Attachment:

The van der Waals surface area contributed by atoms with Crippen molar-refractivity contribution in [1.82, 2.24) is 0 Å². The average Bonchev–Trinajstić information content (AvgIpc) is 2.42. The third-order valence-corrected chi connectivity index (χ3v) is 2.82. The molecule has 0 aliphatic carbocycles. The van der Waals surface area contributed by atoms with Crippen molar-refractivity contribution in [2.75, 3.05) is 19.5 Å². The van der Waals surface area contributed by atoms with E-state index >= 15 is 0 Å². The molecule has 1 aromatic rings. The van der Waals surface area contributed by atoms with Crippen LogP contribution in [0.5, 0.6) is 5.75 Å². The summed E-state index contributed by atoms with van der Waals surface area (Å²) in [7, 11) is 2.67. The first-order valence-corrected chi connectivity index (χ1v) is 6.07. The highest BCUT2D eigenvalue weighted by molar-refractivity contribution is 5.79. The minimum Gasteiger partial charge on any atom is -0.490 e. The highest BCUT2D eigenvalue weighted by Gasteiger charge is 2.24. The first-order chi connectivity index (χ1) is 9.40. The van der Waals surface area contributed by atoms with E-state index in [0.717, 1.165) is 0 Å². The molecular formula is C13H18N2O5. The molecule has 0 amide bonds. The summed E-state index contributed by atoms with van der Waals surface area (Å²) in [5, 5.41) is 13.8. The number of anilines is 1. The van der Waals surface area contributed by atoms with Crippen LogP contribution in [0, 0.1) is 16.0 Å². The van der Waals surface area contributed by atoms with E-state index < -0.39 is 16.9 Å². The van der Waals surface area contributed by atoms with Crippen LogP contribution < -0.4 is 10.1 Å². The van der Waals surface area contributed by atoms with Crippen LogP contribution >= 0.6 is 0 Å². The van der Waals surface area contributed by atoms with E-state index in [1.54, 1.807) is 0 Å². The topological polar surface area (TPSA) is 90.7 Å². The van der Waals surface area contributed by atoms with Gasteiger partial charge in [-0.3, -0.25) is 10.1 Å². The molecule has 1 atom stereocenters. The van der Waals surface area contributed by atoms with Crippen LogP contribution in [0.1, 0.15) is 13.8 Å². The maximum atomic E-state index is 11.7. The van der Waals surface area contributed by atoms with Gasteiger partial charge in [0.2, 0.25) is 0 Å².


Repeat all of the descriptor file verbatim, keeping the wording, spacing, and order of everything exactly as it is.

The van der Waals surface area contributed by atoms with Crippen molar-refractivity contribution in [1.82, 2.24) is 0 Å². The average Bonchev–Trinajstić information content (AvgIpc) is 2.42. The third-order valence-corrected chi connectivity index (χ3v) is 2.82. The molecule has 0 aliphatic carbocycles. The van der Waals surface area contributed by atoms with Crippen molar-refractivity contribution in [2.75, 3.05) is 19.5 Å². The van der Waals surface area contributed by atoms with E-state index >= 15 is 0 Å². The molecule has 1 aromatic rings. The van der Waals surface area contributed by atoms with Crippen LogP contribution in [0.5, 0.6) is 5.75 Å². The summed E-state index contributed by atoms with van der Waals surface area (Å²) in [7, 11) is 2.67. The first-order valence-corrected chi connectivity index (χ1v) is 6.07. The highest BCUT2D eigenvalue weighted by molar-refractivity contribution is 5.79. The minimum Gasteiger partial charge on any atom is -0.490 e. The highest BCUT2D eigenvalue weighted by Gasteiger charge is 2.24. The first-order chi connectivity index (χ1) is 9.40. The van der Waals surface area contributed by atoms with E-state index in [0.717, 1.165) is 0 Å². The molecular formula is C13H18N2O5. The molecule has 0 amide bonds. The summed E-state index contributed by atoms with van der Waals surface area (Å²) in [5, 5.41) is 13.8. The number of anilines is 1. The van der Waals surface area contributed by atoms with Crippen LogP contribution in [0, 0.1) is 16.0 Å². The van der Waals surface area contributed by atoms with E-state index < -0.39 is 16.9 Å². The van der Waals surface area contributed by atoms with Crippen LogP contribution < -0.4 is 10.1 Å². The van der Waals surface area contributed by atoms with Crippen LogP contribution >= 0.6 is 0 Å². The van der Waals surface area contributed by atoms with E-state index in [1.54, 1.807) is 0 Å². The topological polar surface area (TPSA) is 90.7 Å². The van der Waals surface area contributed by atoms with Gasteiger partial charge in [-0.3, -0.25) is 10.1 Å². The molecule has 1 atom stereocenters. The van der Waals surface area contributed by atoms with Crippen LogP contribution in [0.1, 0.15) is 13.8 Å². The maximum atomic E-state index is 11.7. The van der Waals surface area contributed by atoms with Gasteiger partial charge in [0.2, 0.25) is 0 Å².